Well, my response jinxed me and my whole run.  Clearly it was all my response’s fault.  Not a lack of running.  Not a lack of eating properly.  Nothing so trivial as that.

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Top of the World

Okay, so maybe Alaska isn’t exactly on top, but it’s the closest I’ve gotten to that distinction.  Mr. Cookie and I just got back and it was heartening to see that you guys didn’t abandon us completely in the long period with no posts.  For now, you’ll have to wonder what the answers to the following questions are until a real post with pictures comes out:

* How many types of animal did we eat?

* What was the largest elevation change Mr. Cookie conquered on a run?

* What types of wildlife (and their poop) did we see?

* True or False:  we discovered a book titled Tracks and Scats

* Did Mrs. Cookie make friends with any taxidermied animals this time?

* Did  we see Sarah Palin, Bristol Palin, or anyone else with the last name of Palin???

* Did we abscond with Mom Cookie and her fiance’s adorable dog, Flash?

* add your own questions and we’ll try to answer them!

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Tightly Wound

I’m jittery.

I told a kid to get out of my face today.

In my defense (and believe me, I’m taking my side on this), he deserved it.  I’d booted him last period for

1) doing no work

2) not getting his stuff (binder, pencil) out

3) partially getting his stuff out, but only and inch from his bag and then only to say “see, I have it” before shoving it back in

4) interrupting me every two seconds to try to rat out someone else for doing something they weren’t doing

5) making faces at kids when he thought I wasn’t looking

6) saying “whatever” under his breath as I walked away after telling him to “start doing some work NOW!”

This is the kid who tells the guidance counselors he suffers from anxiety and the other kids pick on him.  This is the kid who will purposefully break his pencil by pressing down as hard as he can just so he has an excuse to make a leisurely, chatty trip to the pencil sharpener.  This is the kid has abused his mother.

This kid did a fist pump and shouted “yes!” when I told him to go to the office.

I’m usually very long on patience and sympathy.  I’m usually very good at giving kids the benefit of the doubt and seeing things from their point of view. I’ve bent over backwards trying to help him get caught up on his work (that he missed when he was out for two months because he wasn’t over the anxiety of his grandfather dying three years ago). I’ve been very patient with him when other teachers have booted him immediately.  I’ve taken him into my homeroom when his homeroom teacher told him to leave and gave him a place.  As evidenced by the list above, I go through a lot more redirection and I give a lot more chances to this guy than I would ever give to someone else.  Because I want him to succeed.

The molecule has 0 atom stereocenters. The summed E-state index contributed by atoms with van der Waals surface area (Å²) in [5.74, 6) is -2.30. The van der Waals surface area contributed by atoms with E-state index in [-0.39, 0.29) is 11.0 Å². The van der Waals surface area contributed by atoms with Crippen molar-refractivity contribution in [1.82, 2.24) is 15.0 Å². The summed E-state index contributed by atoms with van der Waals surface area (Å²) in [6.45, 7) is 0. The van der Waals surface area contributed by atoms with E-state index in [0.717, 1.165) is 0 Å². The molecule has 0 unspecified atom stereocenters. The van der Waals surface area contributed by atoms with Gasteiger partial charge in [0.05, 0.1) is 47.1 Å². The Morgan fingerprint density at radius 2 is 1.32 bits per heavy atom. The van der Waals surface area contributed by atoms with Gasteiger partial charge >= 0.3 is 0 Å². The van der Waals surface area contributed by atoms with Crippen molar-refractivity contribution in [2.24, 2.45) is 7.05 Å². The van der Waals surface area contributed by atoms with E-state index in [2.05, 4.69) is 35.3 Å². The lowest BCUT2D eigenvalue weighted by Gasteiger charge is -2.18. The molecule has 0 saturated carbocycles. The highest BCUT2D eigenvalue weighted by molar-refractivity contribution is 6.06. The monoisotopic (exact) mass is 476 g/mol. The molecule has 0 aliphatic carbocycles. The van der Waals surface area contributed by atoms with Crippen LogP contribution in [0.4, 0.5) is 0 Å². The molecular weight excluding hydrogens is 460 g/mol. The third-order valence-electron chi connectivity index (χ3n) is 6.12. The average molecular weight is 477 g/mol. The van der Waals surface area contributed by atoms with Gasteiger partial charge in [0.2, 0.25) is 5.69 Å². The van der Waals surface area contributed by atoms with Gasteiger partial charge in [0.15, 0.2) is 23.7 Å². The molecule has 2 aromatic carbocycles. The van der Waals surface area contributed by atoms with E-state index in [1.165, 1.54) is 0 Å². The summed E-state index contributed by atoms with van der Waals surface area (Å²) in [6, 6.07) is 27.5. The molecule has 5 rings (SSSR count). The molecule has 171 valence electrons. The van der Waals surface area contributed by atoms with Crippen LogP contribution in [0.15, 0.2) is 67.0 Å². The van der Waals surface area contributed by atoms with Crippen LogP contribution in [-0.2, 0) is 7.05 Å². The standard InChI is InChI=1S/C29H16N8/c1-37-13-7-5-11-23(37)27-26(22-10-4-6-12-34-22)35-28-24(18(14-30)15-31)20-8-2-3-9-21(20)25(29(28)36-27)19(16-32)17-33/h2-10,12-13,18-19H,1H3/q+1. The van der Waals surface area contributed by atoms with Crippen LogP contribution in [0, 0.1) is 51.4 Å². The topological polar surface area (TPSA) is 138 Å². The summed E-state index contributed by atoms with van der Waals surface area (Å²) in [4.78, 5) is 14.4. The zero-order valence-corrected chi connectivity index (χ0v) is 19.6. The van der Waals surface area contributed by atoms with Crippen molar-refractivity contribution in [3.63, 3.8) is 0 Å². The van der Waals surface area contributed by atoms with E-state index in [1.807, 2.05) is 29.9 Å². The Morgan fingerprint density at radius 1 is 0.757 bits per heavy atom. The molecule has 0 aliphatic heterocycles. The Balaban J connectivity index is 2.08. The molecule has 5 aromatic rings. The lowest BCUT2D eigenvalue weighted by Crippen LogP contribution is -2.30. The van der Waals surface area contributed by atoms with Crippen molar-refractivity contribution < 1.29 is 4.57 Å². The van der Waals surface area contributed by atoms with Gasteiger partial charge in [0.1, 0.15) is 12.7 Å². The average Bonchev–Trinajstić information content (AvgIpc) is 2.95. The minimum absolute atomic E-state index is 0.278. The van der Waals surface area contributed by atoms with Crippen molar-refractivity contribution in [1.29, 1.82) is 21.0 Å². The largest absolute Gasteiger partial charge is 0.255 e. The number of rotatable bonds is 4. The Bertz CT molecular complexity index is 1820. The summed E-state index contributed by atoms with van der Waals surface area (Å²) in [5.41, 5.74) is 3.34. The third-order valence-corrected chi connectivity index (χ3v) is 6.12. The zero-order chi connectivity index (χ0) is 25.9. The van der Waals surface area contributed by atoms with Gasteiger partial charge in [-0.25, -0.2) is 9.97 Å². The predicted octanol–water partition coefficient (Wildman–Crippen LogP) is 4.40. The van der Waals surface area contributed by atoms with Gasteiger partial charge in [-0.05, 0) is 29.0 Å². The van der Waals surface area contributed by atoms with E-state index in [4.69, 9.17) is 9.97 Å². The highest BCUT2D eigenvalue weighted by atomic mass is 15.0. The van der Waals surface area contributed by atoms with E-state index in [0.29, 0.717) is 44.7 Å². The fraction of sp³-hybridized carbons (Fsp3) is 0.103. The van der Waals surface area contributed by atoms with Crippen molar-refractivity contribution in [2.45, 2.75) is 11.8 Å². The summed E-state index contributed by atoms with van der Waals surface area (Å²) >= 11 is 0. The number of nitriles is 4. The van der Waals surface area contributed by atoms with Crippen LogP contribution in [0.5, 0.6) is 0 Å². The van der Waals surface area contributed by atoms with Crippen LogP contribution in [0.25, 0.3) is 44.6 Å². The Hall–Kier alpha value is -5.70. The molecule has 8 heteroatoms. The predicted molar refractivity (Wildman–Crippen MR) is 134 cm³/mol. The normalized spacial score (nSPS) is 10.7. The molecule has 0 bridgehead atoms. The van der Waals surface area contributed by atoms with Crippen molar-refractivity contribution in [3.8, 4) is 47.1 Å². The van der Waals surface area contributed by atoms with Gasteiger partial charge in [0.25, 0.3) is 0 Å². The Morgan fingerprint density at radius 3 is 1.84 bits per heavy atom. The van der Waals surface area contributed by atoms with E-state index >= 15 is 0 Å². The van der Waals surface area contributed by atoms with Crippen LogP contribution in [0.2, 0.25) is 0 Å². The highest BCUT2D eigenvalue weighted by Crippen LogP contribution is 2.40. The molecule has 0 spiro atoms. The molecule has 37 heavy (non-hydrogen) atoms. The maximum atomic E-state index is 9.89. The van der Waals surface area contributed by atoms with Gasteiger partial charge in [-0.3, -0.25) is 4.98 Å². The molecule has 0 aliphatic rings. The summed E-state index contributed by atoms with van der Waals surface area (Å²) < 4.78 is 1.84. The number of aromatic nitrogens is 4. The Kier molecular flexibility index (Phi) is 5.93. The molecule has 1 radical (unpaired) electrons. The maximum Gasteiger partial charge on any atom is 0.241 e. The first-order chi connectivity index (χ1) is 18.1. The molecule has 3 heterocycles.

So today, when he came back to my room after school and accessorized his apology with rolled eyes, snickering, and giggles, I told him to get out of my face.  I told him that his apology was bogus.  I told him it was insulting how much had been done for him and how little he appreciated it.  I told him I don’t ever want to hear an apology from him again unless he truly means it and realizes just how much he upset me.

I got personal.

And for once, I’m totally okay with that.

In other news, I’m in a great mood today!  “Why,” you may ask.  Because my nails are a lovely shade of red.  Because my haircut is awesome.  Because tomorrow we’re going to Alaska.  Because my husband promised to make me dinner tonight.  Because A helped me pick out some seriously awesome new sunglasses yesterday.  And because she also just invited me to do the Cape Cod Relay with her team and I’m so excited to have a goal again.  Kick butt!

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The Stages of Racing

This post is dedicated to Mr. Cookie, without whom this race would not have been the same.

Thanks for putting up with all my ridiculousness, handsome.

I want to give you a little background into the above picture (taken race morning).  Compare my half grimace and squinty eyes to the cheerful countenances of Mr. Cookie and our friend, A.  Over the last several races I’ve done, I’ve noticed a trend.  I seem to go through stages surrounding a race that almost always mimic each other.  The Austin Half Marathon was no exception.